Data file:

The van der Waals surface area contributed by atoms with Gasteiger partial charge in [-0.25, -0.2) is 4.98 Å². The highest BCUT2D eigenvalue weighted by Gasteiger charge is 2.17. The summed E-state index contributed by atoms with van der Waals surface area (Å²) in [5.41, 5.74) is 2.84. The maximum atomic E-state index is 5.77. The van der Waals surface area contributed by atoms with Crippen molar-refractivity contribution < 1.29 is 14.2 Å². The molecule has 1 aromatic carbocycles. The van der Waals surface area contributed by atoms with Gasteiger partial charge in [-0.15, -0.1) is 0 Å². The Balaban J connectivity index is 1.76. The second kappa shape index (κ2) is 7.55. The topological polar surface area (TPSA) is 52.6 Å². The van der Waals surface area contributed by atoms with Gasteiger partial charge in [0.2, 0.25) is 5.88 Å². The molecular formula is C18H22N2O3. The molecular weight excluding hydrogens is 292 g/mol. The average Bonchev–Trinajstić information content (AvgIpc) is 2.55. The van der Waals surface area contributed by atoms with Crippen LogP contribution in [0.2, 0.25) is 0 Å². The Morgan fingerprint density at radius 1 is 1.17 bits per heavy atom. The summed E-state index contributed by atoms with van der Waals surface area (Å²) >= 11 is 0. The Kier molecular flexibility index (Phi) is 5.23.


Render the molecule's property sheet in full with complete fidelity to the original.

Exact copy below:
The van der Waals surface area contributed by atoms with Gasteiger partial charge in [-0.25, -0.2) is 4.98 Å². The highest BCUT2D eigenvalue weighted by Gasteiger charge is 2.17. The summed E-state index contributed by atoms with van der Waals surface area (Å²) in [5.41, 5.74) is 2.84. The maximum atomic E-state index is 5.77. The van der Waals surface area contributed by atoms with Crippen molar-refractivity contribution < 1.29 is 14.2 Å². The molecule has 1 aromatic carbocycles. The van der Waals surface area contributed by atoms with Gasteiger partial charge in [-0.15, -0.1) is 0 Å². The Balaban J connectivity index is 1.76. The second kappa shape index (κ2) is 7.55. The topological polar surface area (TPSA) is 52.6 Å². The van der Waals surface area contributed by atoms with Gasteiger partial charge in [0.2, 0.25) is 5.88 Å². The molecular formula is C18H22N2O3. The molecular weight excluding hydrogens is 292 g/mol. The average Bonchev–Trinajstić information content (AvgIpc) is 2.55. The van der Waals surface area contributed by atoms with Crippen LogP contribution in [0.2, 0.25) is 0 Å². The Morgan fingerprint density at radius 1 is 1.17 bits per heavy atom. The summed E-state index contributed by atoms with van der Waals surface area (Å²) >= 11 is 0. The Kier molecular flexibility index (Phi) is 5.23.